Back to base for another sumptuous feast prepared by the fair sex ably attended by the menfolk, plying them with comforting beverages, red wine, red wine & some more red wine or in Margaret's' case some bubbly white. We are now ready for the morrow. Barry tried out his hand at making cocktails, with all the trimmings, funny straws, umbrellas you name it were hanging from the glass. Andy is not really into cocktails, so I had to finish his, well you can't waste them can you, hic! Some slight adjustments made to Barry's car, not quite sure what, just call it 'the technical bit' and we are off for another day in the saddle!!
A castle is spied in the distance. We have made it, fought off the dragons, except for the one flying on the back of my car, they can protect you you know! We had arrived at Vianden, a medieval town dominated by its castle.
We decide to time the invasion immediately after a break for coffee.
At this point I must refer you to Margaret. We saw a sign offering a special deal of 'Tarte et Cafd'. This will forever be written down in the annals as TARTAN COFFEE, she is still convinced, honestly. Maybe the club should offer foreign language courses, that's a point, any language teachers out there willing to offer their services?? The castle was explored; turrets revealed no damsels in distress, much to the dismay of two of our gallant knights!! Time for refreshments, driving down the narrow cobbled streets into the old town below. We drove round the block a couple of times to end up parked up in front of a restaurant providing authentic French CHINESE food. Great!!
After a quick look around the souvenir shops we set of for our humble homestead. Weather is still good so next day we set out on a touring programme visiting places such as Esch-sur-Sure following the river and generally posing through the little hamlets and towns scattered around. Not to break the tradition we again find a nice little hostelry to partake of the local ales & wines, not too much though, some of us are driving!!
Some decide to take a walk through the town up to the castle remains whilst others look in the shop!! Never seen so many different types of candies, but didn't buy any this time. Time to restock cupboards and fridge, call in supermarche on way home, exciting!! Luxembourg have a special card that enables you to use transport, visit castles and museums at reduced or sometimes free entrance on production of the card. This card is imaginatively called the 'Luxembourg Card', clever don't you think! Anyway it really does save some money and we decided to give the cars a rest and take the train to Luxembourg City. Probably a good decision, it rained nearly all day, so we did the Museum experience. After a quick lunch in a local restaurant we visited the Museum of History of the City of Luxembourg, very interesting, recalling the stages that Luxembourg went through over the last 1500 years. Mind you there was an exhibition relating to pests etc on one of the floors( no, British Tourists did not figure) and I thought the mice got a raw deal!!!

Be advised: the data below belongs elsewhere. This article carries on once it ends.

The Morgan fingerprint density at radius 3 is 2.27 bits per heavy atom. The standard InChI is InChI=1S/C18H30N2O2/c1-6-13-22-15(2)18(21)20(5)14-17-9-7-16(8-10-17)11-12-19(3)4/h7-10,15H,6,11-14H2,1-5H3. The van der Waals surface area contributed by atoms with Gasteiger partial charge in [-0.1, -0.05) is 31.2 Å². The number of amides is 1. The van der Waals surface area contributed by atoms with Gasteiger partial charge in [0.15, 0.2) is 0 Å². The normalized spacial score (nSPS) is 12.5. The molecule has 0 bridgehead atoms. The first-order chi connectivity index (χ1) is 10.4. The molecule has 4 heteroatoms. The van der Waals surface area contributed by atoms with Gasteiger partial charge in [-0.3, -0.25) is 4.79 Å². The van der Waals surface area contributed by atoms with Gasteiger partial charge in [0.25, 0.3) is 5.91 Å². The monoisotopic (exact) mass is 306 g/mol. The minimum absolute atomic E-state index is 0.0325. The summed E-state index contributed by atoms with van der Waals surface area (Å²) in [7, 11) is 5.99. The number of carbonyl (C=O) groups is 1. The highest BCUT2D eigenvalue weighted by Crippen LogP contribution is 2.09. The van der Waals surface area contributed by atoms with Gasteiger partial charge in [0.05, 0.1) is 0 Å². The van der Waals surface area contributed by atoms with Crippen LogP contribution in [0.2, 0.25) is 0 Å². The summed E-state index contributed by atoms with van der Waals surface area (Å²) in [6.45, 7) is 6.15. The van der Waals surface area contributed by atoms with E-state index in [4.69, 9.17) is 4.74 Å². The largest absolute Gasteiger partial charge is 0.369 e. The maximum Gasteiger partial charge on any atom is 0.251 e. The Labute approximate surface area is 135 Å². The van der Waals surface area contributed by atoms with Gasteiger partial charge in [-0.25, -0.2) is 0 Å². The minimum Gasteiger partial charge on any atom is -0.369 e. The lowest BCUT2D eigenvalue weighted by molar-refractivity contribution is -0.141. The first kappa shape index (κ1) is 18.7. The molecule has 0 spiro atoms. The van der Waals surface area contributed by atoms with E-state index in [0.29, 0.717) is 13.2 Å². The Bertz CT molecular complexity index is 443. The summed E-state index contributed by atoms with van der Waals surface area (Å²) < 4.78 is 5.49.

Took a walk through the Petrusse area of the city, the old part of Luxembourg, which needs a little attention. Found a great way of getting back to the main city, they have built a lift under the cliffs, good idea. Took a stroll through the Cathedral of Notre-Dame (no not Paris) very relaxing, and after more coffee walked to the station and headed for Kautenbach, the village we had left our cars in. Decided to have an evening meal in the village only to find that the hotel we had chosen didn't do meals on Wednesday, although we nearly ended up booking rooms, that's the trouble when you don't speak the language! Not to worry we found another restaurant quite willing to serve eight hungry travellers. We had been here one evening before, when a group of locals had admired the cars so much that they bought us all a round of drinks, so the boys duly gave their offspring a ride in the cars, never seen so much white knuckle on kids before, I think they enjoyed it though. Mind you they were so tiny they couldn't see over the bonnet. awarded them each with a Union Jack, for bravery!!